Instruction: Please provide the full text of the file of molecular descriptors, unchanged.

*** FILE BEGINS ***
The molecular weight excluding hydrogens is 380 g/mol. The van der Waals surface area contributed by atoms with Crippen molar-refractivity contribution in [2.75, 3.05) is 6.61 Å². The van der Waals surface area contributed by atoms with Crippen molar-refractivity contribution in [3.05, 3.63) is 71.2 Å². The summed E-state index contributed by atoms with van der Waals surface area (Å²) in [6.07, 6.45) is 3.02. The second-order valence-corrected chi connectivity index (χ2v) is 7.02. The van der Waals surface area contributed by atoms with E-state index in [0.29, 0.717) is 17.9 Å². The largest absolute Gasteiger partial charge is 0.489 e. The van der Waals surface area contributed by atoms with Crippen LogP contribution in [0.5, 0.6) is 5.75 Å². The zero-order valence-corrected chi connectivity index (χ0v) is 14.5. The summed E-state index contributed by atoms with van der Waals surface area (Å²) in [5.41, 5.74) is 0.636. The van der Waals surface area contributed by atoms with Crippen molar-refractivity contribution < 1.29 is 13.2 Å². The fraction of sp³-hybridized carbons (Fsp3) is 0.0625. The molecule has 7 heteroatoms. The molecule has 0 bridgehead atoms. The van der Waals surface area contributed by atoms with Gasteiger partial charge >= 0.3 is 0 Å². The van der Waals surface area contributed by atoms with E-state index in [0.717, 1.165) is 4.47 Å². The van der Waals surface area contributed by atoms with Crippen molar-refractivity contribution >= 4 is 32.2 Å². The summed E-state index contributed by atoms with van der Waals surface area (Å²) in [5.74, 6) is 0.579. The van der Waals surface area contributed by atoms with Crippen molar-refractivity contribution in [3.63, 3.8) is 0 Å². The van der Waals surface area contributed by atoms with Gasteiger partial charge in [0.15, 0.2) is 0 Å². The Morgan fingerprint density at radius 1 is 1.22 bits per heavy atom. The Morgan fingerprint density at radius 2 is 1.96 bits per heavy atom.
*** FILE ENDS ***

The molecular weight excluding hydrogens is 380 g/mol. The van der Waals surface area contributed by atoms with Crippen molar-refractivity contribution in [2.75, 3.05) is 6.61 Å². The van der Waals surface area contributed by atoms with Crippen molar-refractivity contribution in [3.05, 3.63) is 71.2 Å². The summed E-state index contributed by atoms with van der Waals surface area (Å²) in [6.07, 6.45) is 3.02. The second-order valence-corrected chi connectivity index (χ2v) is 7.02. The van der Waals surface area contributed by atoms with E-state index in [0.29, 0.717) is 17.9 Å². The largest absolute Gasteiger partial charge is 0.489 e. The van der Waals surface area contributed by atoms with Crippen LogP contribution in [0.5, 0.6) is 5.75 Å². The zero-order valence-corrected chi connectivity index (χ0v) is 14.5. The summed E-state index contributed by atoms with van der Waals surface area (Å²) in [5.41, 5.74) is 0.636. The van der Waals surface area contributed by atoms with Crippen molar-refractivity contribution < 1.29 is 13.2 Å². The fraction of sp³-hybridized carbons (Fsp3) is 0.0625. The molecule has 7 heteroatoms. The molecule has 0 bridgehead atoms. The van der Waals surface area contributed by atoms with Gasteiger partial charge >= 0.3 is 0 Å². The van der Waals surface area contributed by atoms with E-state index in [0.717, 1.165) is 4.47 Å². The van der Waals surface area contributed by atoms with Crippen molar-refractivity contribution >= 4 is 32.2 Å². The summed E-state index contributed by atoms with van der Waals surface area (Å²) in [5.74, 6) is 0.579. The van der Waals surface area contributed by atoms with Crippen molar-refractivity contribution in [3.63, 3.8) is 0 Å². The van der Waals surface area contributed by atoms with Gasteiger partial charge in [0.15, 0.2) is 0 Å². The Morgan fingerprint density at radius 1 is 1.22 bits per heavy atom. The Morgan fingerprint density at radius 2 is 1.96 bits per heavy atom.